The Detroit iteration (the one I saw) felt neither flippant nor humorous, but rather like a portrait of perseverance in the face of adversity. Today, “Press a weight” evokes the homeless encampments that have become fixtures in the Los Angeles cityscape, while his characters in this and other installations call up images of people on the margins of society.
The mis-en-scene of “Press a weight” was followed by several works in which Pylypchuk abandoned the figure and narrative, aside from expressive titles, in favor of elemental disembodied heads. His next exhibition at Petzel, The War (2009-10), was a bestiary of faces illuminated with light-bulb eyes or back-lighting.
As a few critics noted at the time, the wall-mounted objects evoked the nonwestern masks that early European Modernists prized, yet the crude construction and mood lighting summoned a kind of return of the repressed filtered through an adolescent heavy-metal aesthetic. (In particular, the gnarled “Blanket” and molten black “Fire Teeth,” both 2009, hovered on the wall like chthonic demons; you could almost hear Napalm Death emanating from them.)
Pylypchuk reworked this format for a series of sculptures made from household objects — including sinks and toilets, in a Duchampian gesture. Bathos takes over from pathos in these works as he deflates the storied legacy of the readymade, without relinquishing his stake in it. The pieces also reflect the human impulse to project human traits onto things — for instance, to see faces in objects (pareidolia). In the aforementioned podcast he noted the appeal of modifying an object by adding two dots and a line to “convey a certain emotion sometimes through the most simple gesture.”
The artist’s characters are often plagued with vices and destructive patterns — codependent relationships, binge drinking, smoking (of actual cigarettes, by giant anthropomorphic cigarettes) — that will inevitably amplify their pain rather than assuage it. Yet more often than not, they hold out hope for something better, for unencumbered emotional exchanges or expressions of love, or simply to love and be loved.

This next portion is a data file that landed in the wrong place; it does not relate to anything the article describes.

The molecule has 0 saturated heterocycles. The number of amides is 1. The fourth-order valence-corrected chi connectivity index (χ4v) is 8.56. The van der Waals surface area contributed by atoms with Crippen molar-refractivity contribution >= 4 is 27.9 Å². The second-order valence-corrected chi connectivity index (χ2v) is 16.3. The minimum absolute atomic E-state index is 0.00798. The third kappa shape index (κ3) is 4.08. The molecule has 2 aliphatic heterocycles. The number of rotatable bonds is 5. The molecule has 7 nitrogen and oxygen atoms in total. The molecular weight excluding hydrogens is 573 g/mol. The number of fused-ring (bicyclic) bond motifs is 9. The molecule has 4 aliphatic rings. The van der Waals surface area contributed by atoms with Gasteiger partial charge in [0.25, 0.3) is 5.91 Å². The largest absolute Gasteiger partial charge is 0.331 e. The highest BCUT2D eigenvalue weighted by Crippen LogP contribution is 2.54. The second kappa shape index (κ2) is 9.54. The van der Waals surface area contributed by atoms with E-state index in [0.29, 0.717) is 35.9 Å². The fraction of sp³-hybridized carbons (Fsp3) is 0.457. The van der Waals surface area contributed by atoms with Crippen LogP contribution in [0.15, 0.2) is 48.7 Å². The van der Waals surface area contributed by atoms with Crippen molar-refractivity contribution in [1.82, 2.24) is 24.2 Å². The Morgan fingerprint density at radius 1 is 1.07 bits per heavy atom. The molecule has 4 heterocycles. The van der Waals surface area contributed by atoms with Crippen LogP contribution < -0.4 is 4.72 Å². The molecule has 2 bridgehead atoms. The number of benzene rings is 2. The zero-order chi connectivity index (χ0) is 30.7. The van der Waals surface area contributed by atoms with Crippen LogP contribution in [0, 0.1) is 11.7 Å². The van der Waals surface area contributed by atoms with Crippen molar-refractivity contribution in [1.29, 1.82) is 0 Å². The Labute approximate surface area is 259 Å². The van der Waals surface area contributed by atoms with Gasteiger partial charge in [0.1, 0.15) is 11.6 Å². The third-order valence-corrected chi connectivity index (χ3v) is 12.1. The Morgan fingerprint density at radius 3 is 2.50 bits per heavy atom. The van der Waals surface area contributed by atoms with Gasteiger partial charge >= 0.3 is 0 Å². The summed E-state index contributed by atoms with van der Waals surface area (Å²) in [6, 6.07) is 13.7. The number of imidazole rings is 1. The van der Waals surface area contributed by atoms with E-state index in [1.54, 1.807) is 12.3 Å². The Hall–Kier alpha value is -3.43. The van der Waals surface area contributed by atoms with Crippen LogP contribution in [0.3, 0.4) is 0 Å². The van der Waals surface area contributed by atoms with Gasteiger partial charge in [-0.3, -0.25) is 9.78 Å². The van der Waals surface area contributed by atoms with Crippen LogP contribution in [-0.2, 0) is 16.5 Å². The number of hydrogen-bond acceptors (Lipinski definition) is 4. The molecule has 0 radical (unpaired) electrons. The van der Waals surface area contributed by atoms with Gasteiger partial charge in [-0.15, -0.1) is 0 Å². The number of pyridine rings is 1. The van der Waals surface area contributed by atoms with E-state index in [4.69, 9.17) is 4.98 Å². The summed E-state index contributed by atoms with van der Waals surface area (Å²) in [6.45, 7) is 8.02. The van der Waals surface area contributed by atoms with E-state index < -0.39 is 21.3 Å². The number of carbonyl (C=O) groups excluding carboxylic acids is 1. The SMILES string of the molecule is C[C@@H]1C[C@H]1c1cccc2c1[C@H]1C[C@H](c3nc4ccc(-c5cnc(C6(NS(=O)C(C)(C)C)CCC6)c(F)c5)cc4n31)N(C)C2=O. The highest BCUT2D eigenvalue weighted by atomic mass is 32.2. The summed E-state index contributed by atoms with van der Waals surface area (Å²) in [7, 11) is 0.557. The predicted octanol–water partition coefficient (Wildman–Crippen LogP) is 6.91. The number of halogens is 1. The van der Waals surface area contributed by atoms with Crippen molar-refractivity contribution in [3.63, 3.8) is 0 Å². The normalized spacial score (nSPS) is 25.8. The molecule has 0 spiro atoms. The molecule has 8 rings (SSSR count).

Pylypchuk’s empathy for his creations shows through in flashes of vulnerability. In the 2002 work “Now how will we get around?,” two shopworn, multicolored humanoids slump on wheeled platforms, unable to walk, and ponder their predicament. There are no simple solutions in this world, but Pylypchuk conjures a sense of bitter resolve that equals that of the scrappy cat-boxers fighting for the highest stakes in 2005’s “i will stop fighting you when death stops fucking with me.”
Waiting for the Next Nirvana marks another stage in the artist’s development. The title is a play on the double meaning of “nirvana” as the Buddhism concept and the name of the epochal grunge band; both signal a nostalgia for an idealized past (underscored in Pylypchuk’s return to his early-2000s alter-ego, Rudy Bust) as well as hope for a better future that may never arrive.
Pylypchuk explained by email:
I was never a big fan of Nirvana but it still made my guts tingle when I first heard [Nevermind]. When I make stuff and I’m not thinking about it, to me that is my other nirvana, a place I can’t describe where nice things come from — a place of nothingness. Always waiting to be back there.
In “I used to be your internet kids” (2019), a tall figure stands between two shorter ones; all three are composed of pants collaged onto canvas, imbuing the works with another level of corporeality. The rumpled fabric lend the trio a disheveled look, the inverted pants recalling dirty rabbit ears, but a sheen of glitter on the lacquered surface adds luster to the mundane. It’s not a leap to see the central figure as a stand-in for Pylypchuk and other parents who feel the sting of irrelevance in their children’s independence.
The title piece, “Waiting for the Next Nirvana” (2019), depicts another rabbit-eared adult next to a diminutive figure. Indecision and anxiety spread across the grown-up’s sagging face and body. The abstract background — an atmospheric storm of indigo and brown erupting into fiery reds near the bottom — nearly blends in with the figures, threatening to subsume them, but for the orange polyurethane ooze spewing from the child’s mouth.
The intimacy of Waiting for the Next Nirvana is striking to encounter. The dramas in these pieces are impelled by the instincts to seek companionship and to feel needed. These are desires that afflict animals and humans alike. They are both utterly banal and vital. Central to Pylypchuk’s practice is the notion that the discards constituting his artworks are not elevated by their proximity to us. Rather, what elevates us is our recognition of ourselves in their frailties and foibles. They urge us to strive beyond our basest instincts and to rethink what it means to be human.
Jon Pylypchuk: Waiting for the Next Nirvana continues at Friedrich Petzel (456 West 18th Street, Chelsea, Manhattan) through February 29.